I thought how nice it was to have this extra room on the table and wondered why I have not kept the table this size more often.

Then it came time for dinner.  And as I set the table, I realized why I don’t like to have it so large all the time:  Because of the empty sixth chair, the rectangular table shape reminds me of our loss.

And I laughed at myself for even thinking such a silly thought.  But here I will confess that I don’t like having an empty chair.

It is silly and yet completely normal for me to have thoughts about what might have been.  To think about what could have been.  But I have to keep myself in check…

“What is true?  Think about these things.”

It is true that I have three lovely little ladies and a wonderful husband and we all love the Lord and seek to serve Him daily.

That is what is true.

“Finally, brothers, whatever is true, whatever is honorable, whatever is just, whatever is pure, whatever is lovely, whatever is commendable, if there is any excellence, if there is anything worthy of praise, think about these things.”  Ephesians 4:8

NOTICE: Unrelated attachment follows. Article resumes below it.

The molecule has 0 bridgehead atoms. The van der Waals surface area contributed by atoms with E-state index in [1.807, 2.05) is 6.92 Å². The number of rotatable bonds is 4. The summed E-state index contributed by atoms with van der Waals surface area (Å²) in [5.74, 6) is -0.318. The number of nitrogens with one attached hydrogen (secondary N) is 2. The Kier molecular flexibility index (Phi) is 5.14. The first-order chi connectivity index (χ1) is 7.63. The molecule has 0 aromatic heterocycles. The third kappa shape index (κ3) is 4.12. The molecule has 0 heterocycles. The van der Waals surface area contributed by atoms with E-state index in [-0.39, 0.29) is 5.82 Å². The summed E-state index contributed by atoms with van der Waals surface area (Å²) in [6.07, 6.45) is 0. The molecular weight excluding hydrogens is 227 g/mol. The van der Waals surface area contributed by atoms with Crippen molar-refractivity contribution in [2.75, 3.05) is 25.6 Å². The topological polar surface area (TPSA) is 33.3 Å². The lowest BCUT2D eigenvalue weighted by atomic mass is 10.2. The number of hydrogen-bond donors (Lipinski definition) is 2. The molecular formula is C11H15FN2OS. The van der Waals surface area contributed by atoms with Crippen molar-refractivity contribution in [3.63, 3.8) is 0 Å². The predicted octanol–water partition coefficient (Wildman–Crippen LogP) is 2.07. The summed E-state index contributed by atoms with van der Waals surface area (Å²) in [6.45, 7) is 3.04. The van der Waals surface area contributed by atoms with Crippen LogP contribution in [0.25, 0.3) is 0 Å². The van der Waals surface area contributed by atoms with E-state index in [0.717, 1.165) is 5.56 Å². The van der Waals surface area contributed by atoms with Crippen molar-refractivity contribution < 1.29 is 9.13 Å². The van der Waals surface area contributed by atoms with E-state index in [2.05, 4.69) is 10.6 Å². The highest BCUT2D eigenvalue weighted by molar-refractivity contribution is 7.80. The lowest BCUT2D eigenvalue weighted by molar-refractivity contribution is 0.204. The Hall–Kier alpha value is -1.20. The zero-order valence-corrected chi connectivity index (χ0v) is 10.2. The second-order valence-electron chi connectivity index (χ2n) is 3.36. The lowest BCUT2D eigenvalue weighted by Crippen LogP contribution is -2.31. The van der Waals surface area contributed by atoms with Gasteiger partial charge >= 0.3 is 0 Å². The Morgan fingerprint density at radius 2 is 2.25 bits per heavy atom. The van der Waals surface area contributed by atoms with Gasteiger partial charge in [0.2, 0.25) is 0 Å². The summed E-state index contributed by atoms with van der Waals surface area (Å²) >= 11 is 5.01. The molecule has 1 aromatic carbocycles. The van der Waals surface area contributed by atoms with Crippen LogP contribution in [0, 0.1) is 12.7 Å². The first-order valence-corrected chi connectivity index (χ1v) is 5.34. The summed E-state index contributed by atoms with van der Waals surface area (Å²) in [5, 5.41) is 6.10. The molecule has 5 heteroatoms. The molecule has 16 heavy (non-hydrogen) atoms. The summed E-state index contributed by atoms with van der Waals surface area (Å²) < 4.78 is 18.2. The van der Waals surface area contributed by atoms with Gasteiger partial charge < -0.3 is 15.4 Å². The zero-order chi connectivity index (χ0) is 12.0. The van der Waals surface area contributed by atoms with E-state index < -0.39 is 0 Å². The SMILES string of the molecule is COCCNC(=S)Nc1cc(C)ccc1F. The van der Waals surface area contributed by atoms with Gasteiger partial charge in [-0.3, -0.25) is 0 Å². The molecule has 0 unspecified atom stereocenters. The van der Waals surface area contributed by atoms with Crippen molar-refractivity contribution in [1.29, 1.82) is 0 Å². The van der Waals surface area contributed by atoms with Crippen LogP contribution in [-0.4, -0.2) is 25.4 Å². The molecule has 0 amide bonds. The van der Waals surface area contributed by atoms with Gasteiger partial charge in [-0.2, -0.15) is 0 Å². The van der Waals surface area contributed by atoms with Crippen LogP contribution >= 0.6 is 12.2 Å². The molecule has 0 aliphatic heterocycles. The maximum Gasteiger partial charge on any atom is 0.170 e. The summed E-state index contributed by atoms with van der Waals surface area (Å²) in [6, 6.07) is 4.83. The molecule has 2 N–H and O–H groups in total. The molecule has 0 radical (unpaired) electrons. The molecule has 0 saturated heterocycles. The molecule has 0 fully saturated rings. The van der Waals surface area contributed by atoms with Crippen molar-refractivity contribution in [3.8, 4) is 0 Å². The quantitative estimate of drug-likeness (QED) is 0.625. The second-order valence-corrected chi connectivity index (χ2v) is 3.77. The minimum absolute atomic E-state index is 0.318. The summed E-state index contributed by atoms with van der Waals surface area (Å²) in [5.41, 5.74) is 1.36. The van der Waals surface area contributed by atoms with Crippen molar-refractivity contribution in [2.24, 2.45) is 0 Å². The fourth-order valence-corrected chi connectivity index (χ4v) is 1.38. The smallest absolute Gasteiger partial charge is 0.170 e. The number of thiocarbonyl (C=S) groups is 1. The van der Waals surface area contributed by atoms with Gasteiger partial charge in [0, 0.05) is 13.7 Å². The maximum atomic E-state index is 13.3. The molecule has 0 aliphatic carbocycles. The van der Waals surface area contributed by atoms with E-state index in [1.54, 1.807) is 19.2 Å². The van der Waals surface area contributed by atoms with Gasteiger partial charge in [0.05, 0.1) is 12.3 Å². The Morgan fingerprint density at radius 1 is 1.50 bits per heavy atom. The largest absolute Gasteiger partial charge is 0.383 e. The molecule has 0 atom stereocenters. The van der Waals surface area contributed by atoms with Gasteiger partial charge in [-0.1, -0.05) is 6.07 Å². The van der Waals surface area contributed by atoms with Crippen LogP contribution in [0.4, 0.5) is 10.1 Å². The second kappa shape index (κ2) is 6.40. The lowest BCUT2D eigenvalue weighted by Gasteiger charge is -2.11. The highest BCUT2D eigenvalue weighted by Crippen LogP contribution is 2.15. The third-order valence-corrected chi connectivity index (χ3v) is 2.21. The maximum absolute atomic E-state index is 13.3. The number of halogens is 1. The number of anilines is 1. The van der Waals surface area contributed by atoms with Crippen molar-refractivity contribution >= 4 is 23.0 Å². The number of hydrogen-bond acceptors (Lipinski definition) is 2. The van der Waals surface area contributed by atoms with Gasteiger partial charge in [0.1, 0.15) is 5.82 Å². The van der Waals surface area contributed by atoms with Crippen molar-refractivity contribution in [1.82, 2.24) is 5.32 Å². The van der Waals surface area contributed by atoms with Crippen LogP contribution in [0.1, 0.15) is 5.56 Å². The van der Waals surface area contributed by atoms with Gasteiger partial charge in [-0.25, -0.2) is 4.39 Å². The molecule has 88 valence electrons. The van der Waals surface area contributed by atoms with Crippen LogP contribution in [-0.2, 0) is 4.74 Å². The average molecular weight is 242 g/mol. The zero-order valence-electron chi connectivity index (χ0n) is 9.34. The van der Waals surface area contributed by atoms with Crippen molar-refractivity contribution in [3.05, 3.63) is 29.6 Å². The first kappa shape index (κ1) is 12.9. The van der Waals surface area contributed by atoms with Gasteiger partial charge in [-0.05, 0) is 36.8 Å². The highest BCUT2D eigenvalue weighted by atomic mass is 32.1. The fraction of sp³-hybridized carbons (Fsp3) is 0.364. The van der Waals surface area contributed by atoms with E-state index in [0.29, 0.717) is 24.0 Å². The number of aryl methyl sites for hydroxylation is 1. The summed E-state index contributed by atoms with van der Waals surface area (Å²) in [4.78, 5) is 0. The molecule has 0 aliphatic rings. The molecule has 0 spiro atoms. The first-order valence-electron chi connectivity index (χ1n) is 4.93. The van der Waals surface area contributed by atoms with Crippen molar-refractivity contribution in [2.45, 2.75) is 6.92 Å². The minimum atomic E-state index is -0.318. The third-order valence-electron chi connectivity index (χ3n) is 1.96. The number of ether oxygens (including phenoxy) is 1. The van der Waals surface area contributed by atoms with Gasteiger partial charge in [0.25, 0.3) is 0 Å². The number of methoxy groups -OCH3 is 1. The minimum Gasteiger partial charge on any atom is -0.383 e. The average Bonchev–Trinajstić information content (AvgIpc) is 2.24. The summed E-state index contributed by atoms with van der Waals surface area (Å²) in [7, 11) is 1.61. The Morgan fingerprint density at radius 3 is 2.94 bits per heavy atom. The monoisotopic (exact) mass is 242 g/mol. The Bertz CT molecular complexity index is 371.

Howdy, Hello and How Do You Do?

Howdy, Hello and How Do You Do?

My goodness…has it really been almost five months since I last posted?  I cannot believe that I let this much time pass without a post at all.  Life has been full, but honestly, I have struggled with determining the direction of this blog.  I am still working through all of that, but for now, let’s just reconnect.

Since my last blog post, we celebrated the tenth anniversary of the day our son was born and the day he died.  TEN YEARS!

I remember wondering when we had just lost him if I would still hurt ten years later.  Would it still matter that our son had not joined our family here on earth?  Would I still cry about his short life?

The answer to these questions has been yes.  And no.  Let me explain.